Writer defends target of mine company
Alaskans have a debt to pay and it is past due today. The public debate about Pebble Mine rages on, extreme on both sides heated and sometimes wicked, but few who love Alaska could disagree the debate has been of benefit to us all. From the middle of this we all emerge educated, more aware and most importantly carry a calm sense of assurance that people care about what happens to our state.
Reader questions comment
After reading the article “Mountain View principal draws support” (Clarion, April 4), I was stumped by a comment at the end of the article. Dr. Anderson said, “... I’m surprised (Mr. Dawson) hasn’t put a quash on this in the interest of the kids.”
Unions provide good jobs
Union jobs in Alaska are better jobs. A union worker earns more money than a non-union worker, is more likely to have employer-provided health insurance and is four times more likely to have a pension. Unions are family friendly.
Reader questions response
On April 3, you printed a letter by Robin Michel of Bayport, N.Y., blasting your editorial (March 9) for stating that to not believe in God is a “conscious choice.”
Support makes course go smoothly
The events committee of the Tsalteshi Trails Association would like to thank the following individuals for donating their time to help coach beginning and intermediate skiers in the recent Tsalteshi Trails Skills Series: Alan Boraas, Jim Bennett, Penny McClain, Dave Feeken, Jodi Knutson, Gigi Banas, Laura Pillifant, Bill Holt, Char Harvey, Carly Reimer, Dan Harbison, Steve Miliron and Soldotna High School skiers Ryan Sanders, Jasmine Clock and TJ Earll.
Store’s support makes students feel at home
On behalf of the Kenai Peninsula Borough School District, I would like to recognize Fred Meyer Stores’ program, Support Our Schools, for your cash donation of $6,624 to the district’s Students in Transition/Homeless (SIT/H) Program. Year to date, the program has served 199 school-age children and 58 families. Since 2003, the program has experienced a 21 percent yearly increase in referrals.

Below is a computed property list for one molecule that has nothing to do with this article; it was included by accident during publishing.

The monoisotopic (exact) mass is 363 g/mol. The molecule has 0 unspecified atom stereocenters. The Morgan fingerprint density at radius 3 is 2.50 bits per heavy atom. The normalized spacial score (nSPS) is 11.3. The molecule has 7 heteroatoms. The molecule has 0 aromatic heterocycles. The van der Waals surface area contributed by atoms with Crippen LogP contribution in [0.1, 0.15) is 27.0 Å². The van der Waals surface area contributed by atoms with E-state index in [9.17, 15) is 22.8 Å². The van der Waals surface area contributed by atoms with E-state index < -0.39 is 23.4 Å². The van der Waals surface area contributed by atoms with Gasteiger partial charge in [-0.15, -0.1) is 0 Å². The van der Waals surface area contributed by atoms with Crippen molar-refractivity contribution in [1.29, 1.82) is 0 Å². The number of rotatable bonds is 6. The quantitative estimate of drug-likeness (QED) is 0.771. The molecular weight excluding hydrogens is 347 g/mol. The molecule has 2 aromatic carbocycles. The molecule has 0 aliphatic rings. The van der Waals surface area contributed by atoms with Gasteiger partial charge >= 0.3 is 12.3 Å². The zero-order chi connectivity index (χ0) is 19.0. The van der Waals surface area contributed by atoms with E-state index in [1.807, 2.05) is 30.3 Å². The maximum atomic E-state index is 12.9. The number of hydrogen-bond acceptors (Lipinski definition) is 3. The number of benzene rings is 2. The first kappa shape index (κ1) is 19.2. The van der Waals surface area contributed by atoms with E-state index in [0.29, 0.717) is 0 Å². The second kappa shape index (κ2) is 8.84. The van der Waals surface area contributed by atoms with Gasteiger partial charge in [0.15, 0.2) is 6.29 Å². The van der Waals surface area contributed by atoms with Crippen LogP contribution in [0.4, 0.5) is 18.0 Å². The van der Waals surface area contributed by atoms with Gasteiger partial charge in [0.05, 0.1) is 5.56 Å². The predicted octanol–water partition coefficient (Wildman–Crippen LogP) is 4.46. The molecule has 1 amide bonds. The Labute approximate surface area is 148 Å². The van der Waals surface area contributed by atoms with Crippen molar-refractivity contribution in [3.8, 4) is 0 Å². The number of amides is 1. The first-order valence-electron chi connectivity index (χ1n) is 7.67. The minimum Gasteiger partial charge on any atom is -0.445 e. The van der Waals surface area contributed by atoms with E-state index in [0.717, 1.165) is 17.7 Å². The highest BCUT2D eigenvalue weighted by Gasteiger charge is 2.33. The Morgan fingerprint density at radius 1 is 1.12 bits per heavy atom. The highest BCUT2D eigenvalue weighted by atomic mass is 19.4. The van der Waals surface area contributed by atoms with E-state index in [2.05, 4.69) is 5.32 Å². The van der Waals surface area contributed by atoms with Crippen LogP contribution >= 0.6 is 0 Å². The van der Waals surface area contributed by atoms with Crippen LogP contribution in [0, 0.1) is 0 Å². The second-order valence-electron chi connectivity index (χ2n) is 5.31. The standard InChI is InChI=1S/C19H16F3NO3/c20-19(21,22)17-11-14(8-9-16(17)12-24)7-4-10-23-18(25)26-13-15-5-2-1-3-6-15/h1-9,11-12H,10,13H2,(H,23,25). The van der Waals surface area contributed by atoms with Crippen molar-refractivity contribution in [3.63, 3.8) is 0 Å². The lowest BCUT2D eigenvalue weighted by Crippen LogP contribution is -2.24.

Reader: What are the ‘powers that be’ doing?
When all the in-house and state feuding and bickering is over, just what are our “Powers That Be” doing to keep our trans-Alaska oil pipeline flowing? That’s right folks, the big boy paying your bills is about to dry up!
Wandering Soldotna wise men resurrected on Easter
As many Christian people heard again this past week, Jesus Christ rose from the dead on Easter and reappeared to his disciples.
Workers, borough agree on new labor contract
Agreement on a new labor contract has been reached between the Kenai Peninsula Borough and it workers.
Zone borders hit snag
An attempt at rezoning approximately 241 acres in the middle of Kenai into the newly created Central Mixed Use Zone hit a snag Wednesday night and has been kicked back to the city’s Planning and Zoning Commission for more work.
Recall is food for thought
There are many things the separate Alaskans from our Lower 48 counterparts, but love for our companion animals is not one of them, which is why the nationwide pet food recall has local dog and cat owners concerned.